Bangladesh: 'Ignite investments for faster growth'

DHAKA (The Daily Star/ANN) - MCCI in its quarterly economic review urges govt to address capital flight

Bangladesh should focus more on raising the level of investment in the country to attain the status of a middle-income country by 2021, a leading chamber said yesterday.

“Appropriate measures should be taken to remove the problems relating to capital flight in order to boost up investment and the country's growth prospects.”

Most of the public sector banks are now suffering from huge capital shortfalls due to rising default loans, the Metropolitan Chamber of Commerce and Industry, Dhaka said in its quarterly review of the economy for January-March this fiscal year.

“A thorough reform of the banking sector should be initiated in order to improve the capital base of public sector banks, mitigating the capital shortfall caused by mounting default loans.”

“It is a great riddle that when investment in the country as a proportion of GDP has been falling for several years, some economists are complaining that huge amounts of capital leave the country every year.”

The trade body said others major impediments to growth of the economy are inadequate infrastructure, lack of investor confidence in the economy that discourages making fresh investments, and shortage of power and energy.

Though below potential, Bangladesh's economy is progressing well, it said.

Garments exports increased by 2.39 percent year-on-year to $20.929 billion in July-March period of the current fiscal year.

“This growth is too low for achieving the target of earning $50 billion by 2021. In order to achieve that goal, the industry needs to attain a growth of more than 12 percent,” MCCI said.

Apparel shipment went down due to various factors – a fall of the euro against the US dollar, Brexit issues, the US elections, and a decline in consumption in the West, the chamber said.

“People in the West now spend more on smart gadgets than on clothing. These are the major reasons behind the fall in consumption of clothing items worldwide.”

Remittance accounted for about 30 percent of current account receipts in fiscal 2015, more than offsetting the trade deficit, it said.

“Experts fear a further shrinkage of remittance in the coming days. Overall development activities in the Gulf Cooperation Council (GCC) countries are gradually shrinking because of lower prices of fuel oils on the global market as well as the declining exchange value of the US dollar.”

A consequent fall of the labour demand in the GCC economies, the source of about 55 percent of all remittance, may lead to further declines in remittance inflows, according to MCCI.

“The slow growth of remittance inflows is indeed puzzling when a huge number of people have taken overseas jobs in the recent years.”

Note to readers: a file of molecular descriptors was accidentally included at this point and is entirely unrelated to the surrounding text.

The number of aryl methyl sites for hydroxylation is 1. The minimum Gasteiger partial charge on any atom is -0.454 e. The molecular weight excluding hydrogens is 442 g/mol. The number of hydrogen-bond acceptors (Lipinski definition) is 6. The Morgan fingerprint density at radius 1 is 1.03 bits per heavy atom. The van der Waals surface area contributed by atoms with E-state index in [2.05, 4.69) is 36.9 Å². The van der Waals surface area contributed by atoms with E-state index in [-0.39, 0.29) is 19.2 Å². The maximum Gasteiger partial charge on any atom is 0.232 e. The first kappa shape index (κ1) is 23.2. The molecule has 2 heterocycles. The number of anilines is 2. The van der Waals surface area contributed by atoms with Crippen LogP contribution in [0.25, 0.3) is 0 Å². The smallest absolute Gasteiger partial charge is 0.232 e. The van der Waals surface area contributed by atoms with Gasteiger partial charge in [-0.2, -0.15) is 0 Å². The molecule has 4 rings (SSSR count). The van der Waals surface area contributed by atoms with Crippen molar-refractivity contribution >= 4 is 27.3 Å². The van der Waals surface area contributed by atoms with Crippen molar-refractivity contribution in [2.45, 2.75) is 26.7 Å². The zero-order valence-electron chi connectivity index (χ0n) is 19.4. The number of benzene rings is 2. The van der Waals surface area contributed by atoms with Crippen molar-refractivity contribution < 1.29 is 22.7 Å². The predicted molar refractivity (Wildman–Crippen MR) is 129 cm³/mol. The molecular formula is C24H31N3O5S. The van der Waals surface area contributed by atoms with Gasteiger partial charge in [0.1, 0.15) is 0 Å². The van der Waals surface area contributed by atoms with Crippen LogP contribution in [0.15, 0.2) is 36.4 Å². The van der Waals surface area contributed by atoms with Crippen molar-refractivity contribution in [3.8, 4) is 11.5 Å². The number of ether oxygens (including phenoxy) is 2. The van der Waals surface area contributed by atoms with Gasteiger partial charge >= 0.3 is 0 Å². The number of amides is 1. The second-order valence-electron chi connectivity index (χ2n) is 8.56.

According to the Bureau of Manpower, Employment and Training, some 749,249 workers went abroad in 2016 compared to 555,881 in the previous year.

The global credit rating agency Moody's, in its April 2017 report, expects remittance inflows to stabilise near current levels, and potentially pick up in line with future increases in global oil prices.

“Nevertheless, if the current trend of falling remittance does persist, it would have an adverse credit impact by dampening consumption and widening the current account deficits,” it said in the review. In such a situation, government and Bangladesh Bank should take appropriate steps to encourage expatriate workers to send remittance through official channels, the chamber suggests.

The suggestion of the Human Development Report 2016 that Bangladesh should set up a remittance bank for easy and transparent inflow of foreign wage earnings into the country is also worth looking into, according to the chamber.

“Bangladesh's low labour costs and efficient supply chain, especially in the garments industry, are generally believed to be attractive to foreign investors, but yet they are discouraged to make fresh investments in the country because of its underdeveloped infrastructure, and such other impediments, such as the shortage of power and energy, lack of consistency in policy and regulatory framework, scarcity of industrial lands, and political uncertainty.”

The government needs to address these impediments to attract more foreign direct investment in the country in order to achieve the target of graduating to a middle-income country by 2021.

During the July-March period of the present fiscal year, the agriculture sector performed well, but continuous government support with inputs and finance will be needed to sustain the sector's growth in the future.

The manufacturing sector also did well, although infrastructure deficits, insufficient availability of competent manpower at managerial levels, high cost of bank loans that discourages both local and foreign investors, and gas and power supply problems were undermining the performance of the sector.

The government will need to adopt suitable measures to remove these bottlenecks in order to support the growth of this all-important sector, the chamber said.

Services sectors also performed well. However, government intervention will be needed to mitigate some sector specific problems in banking, insurance, transportation and communication, tourism, real estate business, and especially, private sector health and education services.


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